This study will recruit participants from within General Practice (GP) surgeries in the Leeds (UK) area. Posters will be placed in participating GP practices, advertising the study and asking interested potential participants to call the study centre or to inform their General Practitioner (GP) or practice nurse of their interest. Potential participants will then be screened for eligibility to participate.
BMI >30 kg/m2
18–65 years of age (due to body composition changes over the age of 65 years)
Able to access the Internet at least once per week
Able to read and write in English (for the purposes of accessing the site and completing questionnaires)
Pregnant or lactating women
Women planning on becoming pregnant within the next year
Any illness or reason where the GP feels that the patient should not be taking part in a clinical trial.
With 180 participants in total we should be able to detect a difference of 5 kg weight loss (approximately 5% of body weight) or less than 2.5 kg/m2 in BMI between the two groups with 80% power. This assumes a two-sample t-test, 5% significance levels, a standard deviation for weight of 12 kg and for BMI of 5.5 kg/m2. An additional 22% of participants will be recruited to take account of any loss to follow-up, giving a target recruitment figure of 220.
Eligible participants will be sent a covering letter, participant information sheet, consent form and an initial approach questionnaire. Consenting participants will be contacted by telephone to arrange a first visit with the research team at their GP surgery. At the first visit height, weight, waist and hip circumference will be measured for each participant. The baseline questionnaire will then be administered. At this point the participant will be randomly allocated using minimisation (Minim) into either the treatment group or the usual care group. Because of the nature of the intervention, it is not possible to blind either the participants or the researchers to the group assignment. Participants will be followed-up 6 months and 12 months after randomisation. At these visits they will have their height, weight, waist and hip measurements repeated, and will be asked to complete a further questionnaire at each visit.
The UK weight control site will provide free weight management information based on the best possible advice from experts in the field. It will enable patients to manage their own care and to vary the frequency of use according to their own needs. The site will offer personalised advice to participants, which, in the context of the Internet, involves targeting the information provided to an individual based on their responses to a series of online questions. This will enable targeted motivational statements to be generated to participants whenever they visit the site. In addition, details of progress in terms of self-reported weight loss will be stored on the site, accessible only to the individual concerned. Participants will be given a demonstration of the website and its services, along with a username and password to access the site. They will be encouraged to log on frequently over the first few days in order to get accustomed to the site. After that participants will be encouraged to visit the site as often as they wish. Site usage will be monitored, along with the nature of participant queries and the time spent in dealing with them. Automatic emails will be generated if participants do not visit the site regularly to encourage them to visit more often.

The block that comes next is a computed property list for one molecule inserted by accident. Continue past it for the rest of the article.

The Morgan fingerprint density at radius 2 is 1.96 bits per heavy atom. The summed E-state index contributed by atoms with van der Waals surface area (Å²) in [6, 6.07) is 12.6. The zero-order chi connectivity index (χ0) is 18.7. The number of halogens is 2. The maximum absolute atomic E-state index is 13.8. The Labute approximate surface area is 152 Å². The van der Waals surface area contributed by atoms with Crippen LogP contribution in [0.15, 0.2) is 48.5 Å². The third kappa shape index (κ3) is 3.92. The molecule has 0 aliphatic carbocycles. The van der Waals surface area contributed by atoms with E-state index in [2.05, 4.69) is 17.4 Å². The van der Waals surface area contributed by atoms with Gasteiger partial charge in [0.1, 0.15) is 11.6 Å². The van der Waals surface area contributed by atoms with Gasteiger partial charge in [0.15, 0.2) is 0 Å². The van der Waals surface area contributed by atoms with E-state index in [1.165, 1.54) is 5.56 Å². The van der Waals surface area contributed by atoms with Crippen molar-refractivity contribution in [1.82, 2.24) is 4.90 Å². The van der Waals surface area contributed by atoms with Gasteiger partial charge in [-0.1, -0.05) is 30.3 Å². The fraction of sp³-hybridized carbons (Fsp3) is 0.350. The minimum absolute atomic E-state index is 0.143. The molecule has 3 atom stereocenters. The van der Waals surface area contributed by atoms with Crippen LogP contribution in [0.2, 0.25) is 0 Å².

'Usual Care' Group
Participants randomised to this group will be advised to continue with their usual approach to weight loss, e.g. to contact their GP, obtain a dietetic referral, or visit commercial slimming clubs. Participants will be given a small amount of printed information to prevent 'resentful demoralisation'. This will be developed to reflect the type of information available both within the primary care setting and featured on the website.
Data will be analysed using SPSS. Differences in the primary outcome (change in BMI) and secondary outcomes will be compared using t-tests for continuous variables and chi-squared tests for categorical variables. Where continuous variables are not normally distributed, appropriate non-parametric statistical tests will be employed.
The primary outcome will be the ability of the Internet package to promote change in BMI over 6 and 12 months compared with traditional treatment. Secondary outcomes will be the ability of the Internet package to promote change in reported lifestyle behaviours compared with traditional treatment. In addition, data will be collected on participant preferences, adherence to treatment, health care use and time off work. Difference in cost between groups in provision of the intervention and the cost of the primary outcome will also be estimated. The outcome of the trial will be known in April 2005.
Confidentiality and anonymity
Participants will be identified through the use of an identification number only. No possible identifiers will appear on any publicly accessible documentation. Data will be stored in locked filing cabinets and contact details will be stored separately to identification numbers.
Relevance to clinical practice
A positive result would enhance the repertoire of treatment approaches available for the management of obesity. A negative result would be used to inform the research agenda and contribute to redefining future strategies for tackling obesity.